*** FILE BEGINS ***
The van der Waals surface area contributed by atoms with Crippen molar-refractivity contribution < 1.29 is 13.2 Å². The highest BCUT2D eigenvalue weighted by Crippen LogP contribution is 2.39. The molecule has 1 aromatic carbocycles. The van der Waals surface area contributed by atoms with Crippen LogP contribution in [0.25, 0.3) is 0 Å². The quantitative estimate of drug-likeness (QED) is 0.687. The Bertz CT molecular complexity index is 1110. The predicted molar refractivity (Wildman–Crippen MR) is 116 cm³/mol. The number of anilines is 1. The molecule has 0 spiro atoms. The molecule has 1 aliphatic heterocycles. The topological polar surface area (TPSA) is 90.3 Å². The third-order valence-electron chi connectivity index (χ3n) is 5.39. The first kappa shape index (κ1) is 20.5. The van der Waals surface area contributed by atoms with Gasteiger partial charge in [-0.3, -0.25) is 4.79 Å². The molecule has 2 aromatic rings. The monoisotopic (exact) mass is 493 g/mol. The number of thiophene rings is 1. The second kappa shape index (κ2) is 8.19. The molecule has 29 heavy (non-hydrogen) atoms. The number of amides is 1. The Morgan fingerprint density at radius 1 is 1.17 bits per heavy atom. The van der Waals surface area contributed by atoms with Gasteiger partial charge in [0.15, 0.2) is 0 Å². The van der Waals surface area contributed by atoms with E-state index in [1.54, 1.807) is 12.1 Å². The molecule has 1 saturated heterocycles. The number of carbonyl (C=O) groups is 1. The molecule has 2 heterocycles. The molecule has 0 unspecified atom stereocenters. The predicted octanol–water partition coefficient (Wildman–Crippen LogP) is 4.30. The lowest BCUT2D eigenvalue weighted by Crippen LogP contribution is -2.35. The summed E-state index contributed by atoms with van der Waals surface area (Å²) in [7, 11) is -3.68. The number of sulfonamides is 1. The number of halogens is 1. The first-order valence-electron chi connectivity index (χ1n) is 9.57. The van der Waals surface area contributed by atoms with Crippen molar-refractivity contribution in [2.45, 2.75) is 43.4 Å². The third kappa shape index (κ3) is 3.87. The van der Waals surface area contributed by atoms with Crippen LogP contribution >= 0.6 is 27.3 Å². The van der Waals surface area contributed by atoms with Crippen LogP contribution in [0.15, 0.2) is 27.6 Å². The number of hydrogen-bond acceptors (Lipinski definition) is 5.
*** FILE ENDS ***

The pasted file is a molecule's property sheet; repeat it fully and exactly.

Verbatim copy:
The van der Waals surface area contributed by atoms with Crippen molar-refractivity contribution < 1.29 is 13.2 Å². The highest BCUT2D eigenvalue weighted by Crippen LogP contribution is 2.39. The molecule has 1 aromatic carbocycles. The van der Waals surface area contributed by atoms with Crippen LogP contribution in [0.25, 0.3) is 0 Å². The quantitative estimate of drug-likeness (QED) is 0.687. The Bertz CT molecular complexity index is 1110. The predicted molar refractivity (Wildman–Crippen MR) is 116 cm³/mol. The number of anilines is 1. The molecule has 0 spiro atoms. The molecule has 1 aliphatic heterocycles. The topological polar surface area (TPSA) is 90.3 Å². The third-order valence-electron chi connectivity index (χ3n) is 5.39. The first kappa shape index (κ1) is 20.5. The van der Waals surface area contributed by atoms with Gasteiger partial charge in [-0.3, -0.25) is 4.79 Å². The molecule has 2 aromatic rings. The monoisotopic (exact) mass is 493 g/mol. The number of thiophene rings is 1. The second kappa shape index (κ2) is 8.19. The molecule has 29 heavy (non-hydrogen) atoms. The number of amides is 1. The Morgan fingerprint density at radius 1 is 1.17 bits per heavy atom. The van der Waals surface area contributed by atoms with Gasteiger partial charge in [0.15, 0.2) is 0 Å². The van der Waals surface area contributed by atoms with E-state index in [1.54, 1.807) is 12.1 Å². The molecule has 1 saturated heterocycles. The number of carbonyl (C=O) groups is 1. The molecule has 2 heterocycles. The molecule has 0 unspecified atom stereocenters. The predicted octanol–water partition coefficient (Wildman–Crippen LogP) is 4.30. The lowest BCUT2D eigenvalue weighted by Crippen LogP contribution is -2.35. The summed E-state index contributed by atoms with van der Waals surface area (Å²) in [7, 11) is -3.68. The number of sulfonamides is 1. The number of halogens is 1. The first-order valence-electron chi connectivity index (χ1n) is 9.57. The van der Waals surface area contributed by atoms with Crippen molar-refractivity contribution in [2.45, 2.75) is 43.4 Å². The third kappa shape index (κ3) is 3.87. The van der Waals surface area contributed by atoms with Crippen LogP contribution >= 0.6 is 27.3 Å². The van der Waals surface area contributed by atoms with Crippen LogP contribution in [0.15, 0.2) is 27.6 Å². The number of hydrogen-bond acceptors (Lipinski definition) is 5.